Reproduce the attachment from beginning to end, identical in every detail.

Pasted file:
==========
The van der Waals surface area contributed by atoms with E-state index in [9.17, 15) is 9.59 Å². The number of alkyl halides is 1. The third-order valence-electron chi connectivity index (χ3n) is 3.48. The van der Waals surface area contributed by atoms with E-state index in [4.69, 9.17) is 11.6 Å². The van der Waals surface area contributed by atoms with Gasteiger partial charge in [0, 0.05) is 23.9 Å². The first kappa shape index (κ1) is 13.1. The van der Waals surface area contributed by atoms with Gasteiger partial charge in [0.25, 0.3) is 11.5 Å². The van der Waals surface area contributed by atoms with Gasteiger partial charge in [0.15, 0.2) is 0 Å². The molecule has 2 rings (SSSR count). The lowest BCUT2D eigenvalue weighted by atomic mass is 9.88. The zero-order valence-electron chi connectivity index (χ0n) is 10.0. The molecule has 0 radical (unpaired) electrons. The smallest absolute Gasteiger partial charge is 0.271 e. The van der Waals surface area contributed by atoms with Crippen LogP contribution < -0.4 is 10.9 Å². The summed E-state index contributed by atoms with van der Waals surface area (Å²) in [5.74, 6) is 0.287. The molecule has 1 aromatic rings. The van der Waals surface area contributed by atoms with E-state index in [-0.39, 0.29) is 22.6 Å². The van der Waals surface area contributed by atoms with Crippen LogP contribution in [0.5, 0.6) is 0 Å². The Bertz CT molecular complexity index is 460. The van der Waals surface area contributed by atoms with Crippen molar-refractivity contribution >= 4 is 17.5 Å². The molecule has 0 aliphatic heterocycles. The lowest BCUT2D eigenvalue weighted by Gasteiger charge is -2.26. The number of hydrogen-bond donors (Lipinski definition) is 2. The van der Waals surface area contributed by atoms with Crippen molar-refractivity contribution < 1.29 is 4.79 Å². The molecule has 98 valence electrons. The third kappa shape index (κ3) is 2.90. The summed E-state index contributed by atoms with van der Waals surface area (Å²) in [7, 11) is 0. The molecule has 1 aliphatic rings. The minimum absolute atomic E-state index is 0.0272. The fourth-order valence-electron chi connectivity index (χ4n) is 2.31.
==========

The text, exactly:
The van der Waals surface area contributed by atoms with E-state index in [9.17, 15) is 9.59 Å². The number of alkyl halides is 1. The third-order valence-electron chi connectivity index (χ3n) is 3.48. The van der Waals surface area contributed by atoms with E-state index in [4.69, 9.17) is 11.6 Å². The van der Waals surface area contributed by atoms with Gasteiger partial charge in [0, 0.05) is 23.9 Å². The first kappa shape index (κ1) is 13.1. The van der Waals surface area contributed by atoms with Gasteiger partial charge in [0.25, 0.3) is 11.5 Å². The van der Waals surface area contributed by atoms with Gasteiger partial charge in [0.15, 0.2) is 0 Å². The molecule has 2 rings (SSSR count). The lowest BCUT2D eigenvalue weighted by atomic mass is 9.88. The zero-order valence-electron chi connectivity index (χ0n) is 10.0. The molecule has 0 radical (unpaired) electrons. The smallest absolute Gasteiger partial charge is 0.271 e. The van der Waals surface area contributed by atoms with Crippen LogP contribution < -0.4 is 10.9 Å². The summed E-state index contributed by atoms with van der Waals surface area (Å²) in [5.74, 6) is 0.287. The molecule has 1 aromatic rings. The van der Waals surface area contributed by atoms with E-state index in [-0.39, 0.29) is 22.6 Å². The van der Waals surface area contributed by atoms with Crippen LogP contribution in [0.5, 0.6) is 0 Å². The Bertz CT molecular complexity index is 460. The van der Waals surface area contributed by atoms with Crippen molar-refractivity contribution >= 4 is 17.5 Å². The molecule has 0 aliphatic heterocycles. The lowest BCUT2D eigenvalue weighted by Gasteiger charge is -2.26. The number of hydrogen-bond donors (Lipinski definition) is 2. The van der Waals surface area contributed by atoms with Crippen molar-refractivity contribution < 1.29 is 4.79 Å². The molecule has 98 valence electrons. The third kappa shape index (κ3) is 2.90. The summed E-state index contributed by atoms with van der Waals surface area (Å²) in [7, 11) is 0. The molecule has 1 aliphatic rings. The minimum absolute atomic E-state index is 0.0272. The fourth-order valence-electron chi connectivity index (χ4n) is 2.31.